With anti-labor forces in Oregon preparing a ballot initiative that would enable union-represented government workers not to pay dues, officials at two unions have filed competing ballot measures to undermine it. The political director of SEIU Local 503 in Salem filed one that said “no law shall restrict the ability of employers and their employees” to negotiate dues checkoffs, and the state American Federation of State, County and Municipal Employees’ political director filed a similar one that would also adjust the state’s minimum wage for inflation each year. If these initiatives make the ballot, the one that gets the most votes will determine the law.

Bell Helicopter Union Ratifies New Contract
After a long dispute that included a one-day strike in September, members of United Auto Workers Local 218 voted overwhelmingly Oct. 13 to ratify a new five-year contract with Bell Helicopter. The contract covers more than 2,500 machinists, packers and forklift operators in the Fort Worth area, who had been working without a contract since June. The contract apparently does not include cuts in holiday and overtime pay, but it will move new employees to a 401(k)-style defined-contribution plan instead of a traditional pension.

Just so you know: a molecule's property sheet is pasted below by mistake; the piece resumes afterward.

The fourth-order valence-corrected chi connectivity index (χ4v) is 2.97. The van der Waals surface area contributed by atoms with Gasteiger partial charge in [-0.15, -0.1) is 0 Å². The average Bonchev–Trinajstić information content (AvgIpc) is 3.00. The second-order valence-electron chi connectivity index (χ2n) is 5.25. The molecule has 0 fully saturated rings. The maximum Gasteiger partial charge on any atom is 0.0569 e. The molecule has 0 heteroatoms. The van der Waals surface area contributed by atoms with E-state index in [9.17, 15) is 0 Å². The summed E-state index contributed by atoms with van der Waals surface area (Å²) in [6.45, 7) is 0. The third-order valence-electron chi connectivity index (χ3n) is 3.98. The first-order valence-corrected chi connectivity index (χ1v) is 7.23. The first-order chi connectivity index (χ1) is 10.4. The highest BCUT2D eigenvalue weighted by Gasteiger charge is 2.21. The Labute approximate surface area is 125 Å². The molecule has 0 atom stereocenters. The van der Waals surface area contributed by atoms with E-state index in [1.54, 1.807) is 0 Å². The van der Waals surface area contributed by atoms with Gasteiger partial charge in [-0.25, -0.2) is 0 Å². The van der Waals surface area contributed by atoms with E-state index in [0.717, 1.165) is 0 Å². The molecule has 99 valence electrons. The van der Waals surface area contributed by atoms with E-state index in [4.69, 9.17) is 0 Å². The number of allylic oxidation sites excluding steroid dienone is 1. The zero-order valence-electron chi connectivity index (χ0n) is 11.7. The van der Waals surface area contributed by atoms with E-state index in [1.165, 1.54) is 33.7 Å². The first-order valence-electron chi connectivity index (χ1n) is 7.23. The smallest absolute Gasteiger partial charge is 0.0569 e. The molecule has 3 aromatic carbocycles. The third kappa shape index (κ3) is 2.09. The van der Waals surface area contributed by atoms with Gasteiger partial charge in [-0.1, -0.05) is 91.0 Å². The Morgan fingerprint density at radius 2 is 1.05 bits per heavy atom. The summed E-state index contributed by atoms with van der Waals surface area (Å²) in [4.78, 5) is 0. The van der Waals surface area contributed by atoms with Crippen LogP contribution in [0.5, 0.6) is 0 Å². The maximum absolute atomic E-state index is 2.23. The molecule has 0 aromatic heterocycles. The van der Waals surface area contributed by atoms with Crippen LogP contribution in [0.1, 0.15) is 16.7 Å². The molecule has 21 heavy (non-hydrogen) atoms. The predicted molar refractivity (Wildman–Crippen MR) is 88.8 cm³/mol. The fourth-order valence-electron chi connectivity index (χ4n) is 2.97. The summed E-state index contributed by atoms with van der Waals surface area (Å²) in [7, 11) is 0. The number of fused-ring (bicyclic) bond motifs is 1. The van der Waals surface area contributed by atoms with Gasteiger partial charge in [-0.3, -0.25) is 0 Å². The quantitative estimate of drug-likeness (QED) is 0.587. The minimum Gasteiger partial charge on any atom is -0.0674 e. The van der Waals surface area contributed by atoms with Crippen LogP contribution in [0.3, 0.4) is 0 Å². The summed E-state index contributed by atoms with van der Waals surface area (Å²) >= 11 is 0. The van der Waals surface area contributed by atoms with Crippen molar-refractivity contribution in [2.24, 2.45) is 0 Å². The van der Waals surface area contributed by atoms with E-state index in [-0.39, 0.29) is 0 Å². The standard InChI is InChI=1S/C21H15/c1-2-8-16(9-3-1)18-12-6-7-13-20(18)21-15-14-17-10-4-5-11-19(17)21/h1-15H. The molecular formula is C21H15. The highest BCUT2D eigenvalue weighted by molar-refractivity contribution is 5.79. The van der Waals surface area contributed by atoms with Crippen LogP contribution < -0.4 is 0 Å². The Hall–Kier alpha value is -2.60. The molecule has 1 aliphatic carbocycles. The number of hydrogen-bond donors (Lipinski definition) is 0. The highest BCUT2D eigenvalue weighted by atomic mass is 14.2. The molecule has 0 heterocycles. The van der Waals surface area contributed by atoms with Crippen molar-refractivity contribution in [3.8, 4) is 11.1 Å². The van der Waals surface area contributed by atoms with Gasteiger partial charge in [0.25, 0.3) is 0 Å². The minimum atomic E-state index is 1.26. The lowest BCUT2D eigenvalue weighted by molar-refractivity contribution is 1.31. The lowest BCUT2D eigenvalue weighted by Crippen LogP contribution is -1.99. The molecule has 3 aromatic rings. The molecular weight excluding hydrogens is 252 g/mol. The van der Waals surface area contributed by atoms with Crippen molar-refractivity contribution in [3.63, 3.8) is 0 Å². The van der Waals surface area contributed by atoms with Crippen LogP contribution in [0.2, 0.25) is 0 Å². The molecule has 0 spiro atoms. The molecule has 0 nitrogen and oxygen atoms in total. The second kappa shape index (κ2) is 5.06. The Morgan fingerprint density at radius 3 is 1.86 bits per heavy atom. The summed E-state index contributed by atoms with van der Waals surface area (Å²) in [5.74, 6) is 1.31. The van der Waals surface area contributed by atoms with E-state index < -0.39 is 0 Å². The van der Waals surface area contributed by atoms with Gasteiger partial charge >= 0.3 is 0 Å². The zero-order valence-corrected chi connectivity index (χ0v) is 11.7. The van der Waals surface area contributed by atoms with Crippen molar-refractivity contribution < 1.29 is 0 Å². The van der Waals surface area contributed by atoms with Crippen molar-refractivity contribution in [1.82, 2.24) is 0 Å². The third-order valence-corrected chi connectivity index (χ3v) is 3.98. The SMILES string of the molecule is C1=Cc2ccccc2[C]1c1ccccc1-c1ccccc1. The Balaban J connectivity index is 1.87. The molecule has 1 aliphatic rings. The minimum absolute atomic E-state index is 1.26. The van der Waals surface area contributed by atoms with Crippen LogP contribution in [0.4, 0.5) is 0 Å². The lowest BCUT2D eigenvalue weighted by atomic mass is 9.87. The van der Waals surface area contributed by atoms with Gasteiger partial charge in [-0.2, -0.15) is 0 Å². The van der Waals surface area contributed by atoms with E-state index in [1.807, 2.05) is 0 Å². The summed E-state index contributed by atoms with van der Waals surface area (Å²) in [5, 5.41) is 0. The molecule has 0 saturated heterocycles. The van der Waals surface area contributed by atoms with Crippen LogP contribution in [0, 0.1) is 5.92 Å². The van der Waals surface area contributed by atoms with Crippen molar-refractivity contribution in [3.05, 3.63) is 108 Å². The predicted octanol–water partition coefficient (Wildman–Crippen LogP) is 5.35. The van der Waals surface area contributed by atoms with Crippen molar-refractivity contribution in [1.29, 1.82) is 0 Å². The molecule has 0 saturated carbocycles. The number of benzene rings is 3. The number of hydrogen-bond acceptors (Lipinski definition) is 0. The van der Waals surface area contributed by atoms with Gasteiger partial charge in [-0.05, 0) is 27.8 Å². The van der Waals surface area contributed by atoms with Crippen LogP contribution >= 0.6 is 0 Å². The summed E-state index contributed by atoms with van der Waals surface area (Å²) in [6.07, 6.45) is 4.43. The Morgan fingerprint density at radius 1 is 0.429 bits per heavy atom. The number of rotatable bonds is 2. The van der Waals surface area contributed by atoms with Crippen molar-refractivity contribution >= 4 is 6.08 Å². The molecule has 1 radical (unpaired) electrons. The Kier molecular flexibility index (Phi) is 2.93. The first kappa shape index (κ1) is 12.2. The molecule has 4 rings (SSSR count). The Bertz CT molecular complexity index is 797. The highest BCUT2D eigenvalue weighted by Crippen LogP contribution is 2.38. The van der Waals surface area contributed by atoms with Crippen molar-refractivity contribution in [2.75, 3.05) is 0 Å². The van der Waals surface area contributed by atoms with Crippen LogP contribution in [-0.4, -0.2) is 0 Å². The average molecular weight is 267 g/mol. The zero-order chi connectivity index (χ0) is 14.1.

Oregon Professors and Adjuncts Win First Contract
Teachers at the University of Oregon approved their first contract almost unanimously Oct. 8, after an organizing campaign that united tenure-track and adjunct faculty. The agreement will set up a framework to give more job security to the contingent workers who make up more than half the faculty, and raise their base pay to $36,000 a year. “The tenure-track faculty and non-tenure-track faculty were very united,” said business instructor Ron Bramhall. The university’s 1,800 professors, researchers, and librarians voted in 2012 to join United Academics, which is affiliated with both the American Federation of Teachers and the American Association of University Professors.

August 14, 2013